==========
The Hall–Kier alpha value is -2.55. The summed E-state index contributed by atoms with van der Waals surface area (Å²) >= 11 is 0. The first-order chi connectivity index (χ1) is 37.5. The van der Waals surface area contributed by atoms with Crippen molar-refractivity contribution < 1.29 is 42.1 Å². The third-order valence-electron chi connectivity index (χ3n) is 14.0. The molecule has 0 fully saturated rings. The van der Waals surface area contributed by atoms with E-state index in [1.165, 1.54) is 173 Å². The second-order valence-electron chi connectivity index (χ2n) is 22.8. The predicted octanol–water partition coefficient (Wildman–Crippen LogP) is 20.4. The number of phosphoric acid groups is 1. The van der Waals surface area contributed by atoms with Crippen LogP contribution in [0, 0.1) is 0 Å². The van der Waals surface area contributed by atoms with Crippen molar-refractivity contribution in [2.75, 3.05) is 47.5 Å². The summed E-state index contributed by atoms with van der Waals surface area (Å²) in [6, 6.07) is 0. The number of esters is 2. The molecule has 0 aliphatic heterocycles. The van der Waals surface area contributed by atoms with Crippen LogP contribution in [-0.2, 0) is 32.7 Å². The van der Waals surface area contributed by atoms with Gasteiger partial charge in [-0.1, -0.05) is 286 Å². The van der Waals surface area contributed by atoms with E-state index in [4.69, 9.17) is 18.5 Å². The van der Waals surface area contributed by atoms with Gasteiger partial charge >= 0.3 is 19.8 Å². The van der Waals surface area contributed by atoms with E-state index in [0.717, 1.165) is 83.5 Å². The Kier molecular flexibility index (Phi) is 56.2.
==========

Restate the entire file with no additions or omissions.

The Hall–Kier alpha value is -2.55. The summed E-state index contributed by atoms with van der Waals surface area (Å²) >= 11 is 0. The first-order chi connectivity index (χ1) is 37.5. The van der Waals surface area contributed by atoms with Crippen molar-refractivity contribution < 1.29 is 42.1 Å². The third-order valence-electron chi connectivity index (χ3n) is 14.0. The molecule has 0 fully saturated rings. The van der Waals surface area contributed by atoms with E-state index in [1.165, 1.54) is 173 Å². The second-order valence-electron chi connectivity index (χ2n) is 22.8. The predicted octanol–water partition coefficient (Wildman–Crippen LogP) is 20.4. The number of phosphoric acid groups is 1. The van der Waals surface area contributed by atoms with Crippen LogP contribution in [0, 0.1) is 0 Å². The van der Waals surface area contributed by atoms with Crippen molar-refractivity contribution in [2.75, 3.05) is 47.5 Å². The summed E-state index contributed by atoms with van der Waals surface area (Å²) in [6, 6.07) is 0. The number of esters is 2. The molecule has 0 aliphatic heterocycles. The van der Waals surface area contributed by atoms with Crippen LogP contribution in [-0.2, 0) is 32.7 Å². The van der Waals surface area contributed by atoms with Gasteiger partial charge in [-0.1, -0.05) is 286 Å². The van der Waals surface area contributed by atoms with E-state index in [4.69, 9.17) is 18.5 Å². The van der Waals surface area contributed by atoms with Gasteiger partial charge >= 0.3 is 19.8 Å². The van der Waals surface area contributed by atoms with E-state index in [0.717, 1.165) is 83.5 Å². The Kier molecular flexibility index (Phi) is 56.2.